Sergei Gonchar, D -- If the Senators are going to have any shot at qualifying for the Stanley Cup Playoffs this season, they're going to need more from their top defenseman. Gonchar, who signed a three-year, $16.5 million deal with Ottawa last summer, was held to just 27 points and was a minus-15 in 67 games in 2010-11.

Erik Condra, RW -- A tremendous find at the 2006 Entry Draft, this seventh-round pick burst on to the scene last season and tallied 11 points (6 goals, 5 assists) in 26 games. The 25-year-old played a major role in helping Binghamton win the Calder Cup as he had 17 points (5 goals, 12 assists) in 23 contests. He figures to be a full-time player in Ottawa this season after signing a one-way deal in July.
Auld, a journeyman backup, is now in Ottawa after signing a one-year deal last month. This will be Auld's second stint with the Senators -- he went 16-18-7 with a 2.47 GAA for the club in 2008-09. Auld was 6-2-2 with a 2.64 GAA in 16 appearances for Montreal last season.

The wild-card for Ottawa this season could be Filatov. The Russian winger was highly touted when he was taken with the sixth pick by the Blue Jackets at the 2008 Entry Draft, but Filatov only appeared in 44 NHL games over three seasons and had 6 goals and 7 assists. He was shipped to Ottawa in June for a third-round pick. Could he put it all together under MacLean? If he does, it will be a steal for the Senators.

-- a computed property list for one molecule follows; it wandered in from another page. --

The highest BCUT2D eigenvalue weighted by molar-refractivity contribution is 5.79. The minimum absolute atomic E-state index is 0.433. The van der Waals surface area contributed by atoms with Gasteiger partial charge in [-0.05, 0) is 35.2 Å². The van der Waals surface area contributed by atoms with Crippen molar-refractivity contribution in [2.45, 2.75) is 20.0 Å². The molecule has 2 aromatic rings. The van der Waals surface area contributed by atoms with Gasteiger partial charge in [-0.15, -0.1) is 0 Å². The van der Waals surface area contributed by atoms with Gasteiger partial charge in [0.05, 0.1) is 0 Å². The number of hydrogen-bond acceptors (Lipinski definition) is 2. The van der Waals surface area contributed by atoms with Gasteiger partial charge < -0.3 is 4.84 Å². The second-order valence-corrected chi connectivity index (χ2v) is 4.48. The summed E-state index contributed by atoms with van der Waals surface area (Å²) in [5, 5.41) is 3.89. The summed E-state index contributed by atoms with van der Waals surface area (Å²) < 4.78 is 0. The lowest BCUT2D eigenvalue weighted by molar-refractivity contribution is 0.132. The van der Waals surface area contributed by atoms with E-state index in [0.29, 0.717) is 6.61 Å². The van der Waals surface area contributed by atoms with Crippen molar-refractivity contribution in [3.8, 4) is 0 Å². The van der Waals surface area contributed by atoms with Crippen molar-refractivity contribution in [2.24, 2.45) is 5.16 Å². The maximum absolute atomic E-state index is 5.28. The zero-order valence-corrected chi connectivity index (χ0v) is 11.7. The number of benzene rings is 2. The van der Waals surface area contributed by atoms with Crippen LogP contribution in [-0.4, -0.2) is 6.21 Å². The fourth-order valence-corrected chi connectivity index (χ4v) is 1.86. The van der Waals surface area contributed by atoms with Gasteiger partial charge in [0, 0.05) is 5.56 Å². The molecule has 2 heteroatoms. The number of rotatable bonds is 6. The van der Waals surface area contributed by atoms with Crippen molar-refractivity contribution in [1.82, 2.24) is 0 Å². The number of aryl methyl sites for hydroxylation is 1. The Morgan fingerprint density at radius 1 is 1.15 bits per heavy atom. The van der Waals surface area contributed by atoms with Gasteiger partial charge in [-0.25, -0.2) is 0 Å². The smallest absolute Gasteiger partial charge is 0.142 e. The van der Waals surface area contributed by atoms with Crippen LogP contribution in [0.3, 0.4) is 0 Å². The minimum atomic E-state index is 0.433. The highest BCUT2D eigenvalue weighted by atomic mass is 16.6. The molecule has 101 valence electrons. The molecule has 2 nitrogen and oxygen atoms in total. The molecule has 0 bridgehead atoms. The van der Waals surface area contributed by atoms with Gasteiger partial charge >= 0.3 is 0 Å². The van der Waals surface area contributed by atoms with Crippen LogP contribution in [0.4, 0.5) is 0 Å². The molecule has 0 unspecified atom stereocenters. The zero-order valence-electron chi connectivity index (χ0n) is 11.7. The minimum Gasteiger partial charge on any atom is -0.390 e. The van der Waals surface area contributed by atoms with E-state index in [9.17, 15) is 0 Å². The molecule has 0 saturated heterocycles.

The Senators have missed the playoffs twice in three seasons after making the postseason 11 times in row. If they plan on ending their slump, they're going to need to buy into MacLean's system from Day One and also get both durability and production from their veterans.

That means Alfredsson, the team captain who has been a part of the organization since 1994, needs to bounce back from an injury-plagued season that barely saw him break the 30-point plateau. It also means Spezza needs to stay on the ice and return to the form he exhibited from 2005-09, when he gave opponents fits on a nightly basis and tallied 87 points or more in three of those four seasons.

The bottom line is that this is a team in transition. In order for the Senators to return to the playoffs, they're likely going to have to overachieve. It's a safe bet that MacLean will do everything he can to change the culture and bring a winning attitude. But does he have the horses to tally victories consistently? Time will tell.

Follow Brian Compton on Twitter: @BComptonNHL